What if the Qing Dynasty never existed?

Wuchang uprising: The end for China's last emperor


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China in the early 20th century is seething. The Qing dynasty, which has ruled since 1644, no longer has the vast empire under control. The powerful mafia-style triad secret societies, religious sects and ethnic minorities are troubling her. The dragon, the great power of Asia, has grown tired: technically backward, politically isolated and defenselessly exposed to the colonial greed of the West.

Europeans, Americans and the old archenemy Japan control large parts of industry, mining, shipping and the railways. Even Germany, otherwise not very successful as a colonial power, secured the Kiautschou area around the city of Tsingtau.

During the Boxer Rebellion of 1901 - named after a rebel group whose name can be translated as "fists of justice and harmony" - rebels tried in vain to shake off foreign influence. An international expeditionary force under German command brutally suppresses the uprising. The de facto reigning Empress Dowager Cixi signs the "Boxer Protocol" which many Chinese find humiliating. Among other things, China has to apologize and pay reparations.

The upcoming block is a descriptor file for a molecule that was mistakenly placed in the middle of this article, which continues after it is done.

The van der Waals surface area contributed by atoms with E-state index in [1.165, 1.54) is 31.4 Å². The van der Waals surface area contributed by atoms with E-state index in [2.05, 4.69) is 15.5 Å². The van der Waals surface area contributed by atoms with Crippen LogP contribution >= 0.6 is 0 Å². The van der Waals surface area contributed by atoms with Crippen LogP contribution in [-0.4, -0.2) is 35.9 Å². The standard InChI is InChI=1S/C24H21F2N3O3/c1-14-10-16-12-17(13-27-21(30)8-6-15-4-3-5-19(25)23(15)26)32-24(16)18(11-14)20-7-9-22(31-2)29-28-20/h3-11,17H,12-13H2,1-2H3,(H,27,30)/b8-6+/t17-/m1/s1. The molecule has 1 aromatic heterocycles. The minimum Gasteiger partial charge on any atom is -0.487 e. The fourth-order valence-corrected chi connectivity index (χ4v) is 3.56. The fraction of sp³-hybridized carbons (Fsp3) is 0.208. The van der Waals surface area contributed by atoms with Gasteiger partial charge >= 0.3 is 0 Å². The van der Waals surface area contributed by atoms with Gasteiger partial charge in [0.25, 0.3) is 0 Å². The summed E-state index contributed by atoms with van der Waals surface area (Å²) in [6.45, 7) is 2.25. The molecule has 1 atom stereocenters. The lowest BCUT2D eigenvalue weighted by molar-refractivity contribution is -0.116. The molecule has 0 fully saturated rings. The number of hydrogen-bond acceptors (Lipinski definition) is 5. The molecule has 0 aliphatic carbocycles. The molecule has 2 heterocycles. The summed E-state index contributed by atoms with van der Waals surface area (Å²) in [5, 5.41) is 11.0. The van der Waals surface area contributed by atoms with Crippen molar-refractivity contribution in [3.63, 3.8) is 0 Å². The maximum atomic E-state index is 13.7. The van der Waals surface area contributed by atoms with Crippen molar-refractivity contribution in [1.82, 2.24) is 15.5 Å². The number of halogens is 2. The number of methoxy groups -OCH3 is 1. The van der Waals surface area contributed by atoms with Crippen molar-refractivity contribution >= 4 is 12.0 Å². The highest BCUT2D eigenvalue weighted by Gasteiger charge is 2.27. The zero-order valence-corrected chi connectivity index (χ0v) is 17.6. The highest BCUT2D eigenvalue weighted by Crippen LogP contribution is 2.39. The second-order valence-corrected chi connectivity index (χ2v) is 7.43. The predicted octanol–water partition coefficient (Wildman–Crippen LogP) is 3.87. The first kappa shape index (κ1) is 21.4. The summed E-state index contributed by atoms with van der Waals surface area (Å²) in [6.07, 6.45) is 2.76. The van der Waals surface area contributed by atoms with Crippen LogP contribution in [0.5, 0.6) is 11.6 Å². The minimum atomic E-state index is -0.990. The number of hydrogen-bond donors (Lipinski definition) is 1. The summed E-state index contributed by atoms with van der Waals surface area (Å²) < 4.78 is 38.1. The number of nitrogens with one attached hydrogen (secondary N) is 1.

Atonement visit to Germany

Prince Tschün II even has to travel to Germany as a representative of the Qing to apologize for the murder of a German diplomat. Even if the Chinese delegation succeeds in ensuring that he does not have to kneel in front of Wilhelm II on his expiatory visit on September 4, 1901 in the New Palace in Sanssouci Park in Potsdam - the reputation of the imperial family is gone. The Qing come from Manchuria; many Han Chinese reject the Manchu family as foreign rule anyway.



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Emperor Guangxu's attempts at reform policy come too late and cannot alleviate the tension between rulers and the emerging national bourgeoisie, which see themselves disadvantaged in favor of foreigners. The "hundred-day reform" fails. Instead, Cixi has new troops trained and a police office set up: this type of reform succeeds in curbing the countless uprisings that flare up again and again, hundreds of them per year in 1909 and 1910.

In 1911 the government sells building rights for railway lines to Guangzhou (Canton) to western investors. In April 1911 an armed uprising broke out there - despite six months of preparation, it was put down after a day and a night. 72 killed revolutionaries are buried in a communal grave in Huanghuagang ("Yellow Flower Hill") near Guangzhou: the "72 Martyrs of Huanghuagang". Sun Yat-Sen, one of the main leaders of the nationalist rebels, has to go into exile.

Wuchang uprising


Dowager Empress Cixi is the defining figure at the end of the Qing Dynasty. She is only one of about a dozen concubines (plus a number of concubines) of the emperor Xianfeng, but she gives birth to his only son and induces him to name him on his deathbed as his successor.